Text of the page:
And it is unclear how much the thermoelectric component of the trees will contribute, Heremans says. The temperatures required for real thermoelectric power generation in those environments vastly exceeds the heat that green leaves in the sun normally experience. "I don't see [nanoleaves] working with small temperature gradients," he says. "The second law of thermodynamics tells you that small gradients equal poor efficiency." Van der Beek acknowledges that this third component would contribute the least to the overall energy equation.
Still, he hopes to have a working prototype in about three years. "I know this might still be far off," van der Beek says, "but we have the energy and the will to do this." Including van der Beek, Solar Botanic has four full-time employees, patents pending in several countries (a U.S. filing is in the works), and has secured funding from California-based investors (he won't say how much). Technical assistance for Solar Botanic has come from the nonprofit, England-based Center for Sustainable Engineering as well as the University of Reading–backed Biomimetics Network for Industrial Sustainability (BIONIS), he says.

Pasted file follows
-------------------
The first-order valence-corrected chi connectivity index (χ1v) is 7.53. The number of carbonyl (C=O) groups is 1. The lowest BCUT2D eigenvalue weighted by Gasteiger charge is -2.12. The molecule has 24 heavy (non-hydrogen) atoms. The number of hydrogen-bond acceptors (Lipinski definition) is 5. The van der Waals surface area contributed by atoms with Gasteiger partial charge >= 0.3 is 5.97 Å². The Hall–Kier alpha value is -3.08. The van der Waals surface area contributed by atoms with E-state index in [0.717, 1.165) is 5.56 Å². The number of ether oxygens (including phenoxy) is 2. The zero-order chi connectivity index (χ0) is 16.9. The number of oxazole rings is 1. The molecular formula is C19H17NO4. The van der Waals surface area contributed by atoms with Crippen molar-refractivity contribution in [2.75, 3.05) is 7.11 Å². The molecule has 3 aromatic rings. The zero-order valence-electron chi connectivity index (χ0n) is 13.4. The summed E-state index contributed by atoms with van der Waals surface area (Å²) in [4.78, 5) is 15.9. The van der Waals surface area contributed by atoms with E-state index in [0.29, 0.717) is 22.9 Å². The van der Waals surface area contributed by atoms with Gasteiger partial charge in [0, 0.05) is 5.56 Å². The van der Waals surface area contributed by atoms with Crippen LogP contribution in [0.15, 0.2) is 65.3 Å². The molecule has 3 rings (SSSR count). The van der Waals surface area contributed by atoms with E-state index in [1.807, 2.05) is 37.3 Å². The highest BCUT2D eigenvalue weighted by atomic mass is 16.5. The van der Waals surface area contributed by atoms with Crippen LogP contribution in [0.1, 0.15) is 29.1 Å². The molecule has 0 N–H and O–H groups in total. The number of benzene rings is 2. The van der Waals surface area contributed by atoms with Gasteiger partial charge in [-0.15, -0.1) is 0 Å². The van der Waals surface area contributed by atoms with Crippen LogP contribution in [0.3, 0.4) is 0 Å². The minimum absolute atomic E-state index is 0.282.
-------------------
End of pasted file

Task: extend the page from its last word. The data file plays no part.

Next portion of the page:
All told, an energy harvesting tree with a 20-foot-diameter canopy is expected to cost between $12,000 and $20,000, van der Beek notes, and would produce about 120,000 kilowatt hours over a 20-year life span. As such, each kilowatt-hour would cost about 13.5 cents—not particularly competitive with most power sources, which are average around 5 cents.
The company's trees would resemble real trees so closely, says van der Beek, that birds may be tempted to visit. And other animals, as well: "Our trees would be safe for dogs and humans," van der Beek says, "if they have to take a pee." That is good—an artificial forest populated by electrocuted birds and dogs would most likely short-circuit this project.